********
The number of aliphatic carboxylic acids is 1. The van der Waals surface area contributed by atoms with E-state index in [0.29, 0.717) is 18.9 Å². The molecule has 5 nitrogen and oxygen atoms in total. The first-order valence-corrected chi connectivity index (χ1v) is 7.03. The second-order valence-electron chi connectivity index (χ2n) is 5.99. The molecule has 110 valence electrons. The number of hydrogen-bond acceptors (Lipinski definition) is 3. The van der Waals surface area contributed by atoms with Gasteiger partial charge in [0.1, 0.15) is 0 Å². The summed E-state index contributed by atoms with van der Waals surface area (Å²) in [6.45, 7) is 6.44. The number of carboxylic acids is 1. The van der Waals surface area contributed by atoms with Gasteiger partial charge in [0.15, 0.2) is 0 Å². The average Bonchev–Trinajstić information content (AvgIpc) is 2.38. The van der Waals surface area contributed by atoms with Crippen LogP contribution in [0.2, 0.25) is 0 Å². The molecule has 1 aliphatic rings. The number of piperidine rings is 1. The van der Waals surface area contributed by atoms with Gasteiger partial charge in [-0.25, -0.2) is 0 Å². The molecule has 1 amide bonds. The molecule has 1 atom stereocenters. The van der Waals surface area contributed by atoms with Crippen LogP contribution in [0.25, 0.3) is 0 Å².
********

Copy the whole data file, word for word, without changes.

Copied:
The number of aliphatic carboxylic acids is 1. The van der Waals surface area contributed by atoms with E-state index in [0.29, 0.717) is 18.9 Å². The molecule has 5 nitrogen and oxygen atoms in total. The first-order valence-corrected chi connectivity index (χ1v) is 7.03. The second-order valence-electron chi connectivity index (χ2n) is 5.99. The molecule has 110 valence electrons. The number of hydrogen-bond acceptors (Lipinski definition) is 3. The van der Waals surface area contributed by atoms with Gasteiger partial charge in [0.1, 0.15) is 0 Å². The summed E-state index contributed by atoms with van der Waals surface area (Å²) in [6.45, 7) is 6.44. The number of carboxylic acids is 1. The van der Waals surface area contributed by atoms with Gasteiger partial charge in [0.15, 0.2) is 0 Å². The average Bonchev–Trinajstić information content (AvgIpc) is 2.38. The van der Waals surface area contributed by atoms with Crippen LogP contribution in [0.2, 0.25) is 0 Å². The molecule has 1 aliphatic rings. The number of piperidine rings is 1. The van der Waals surface area contributed by atoms with Gasteiger partial charge in [-0.25, -0.2) is 0 Å². The molecule has 1 amide bonds. The molecule has 1 atom stereocenters. The van der Waals surface area contributed by atoms with Crippen LogP contribution in [0.25, 0.3) is 0 Å².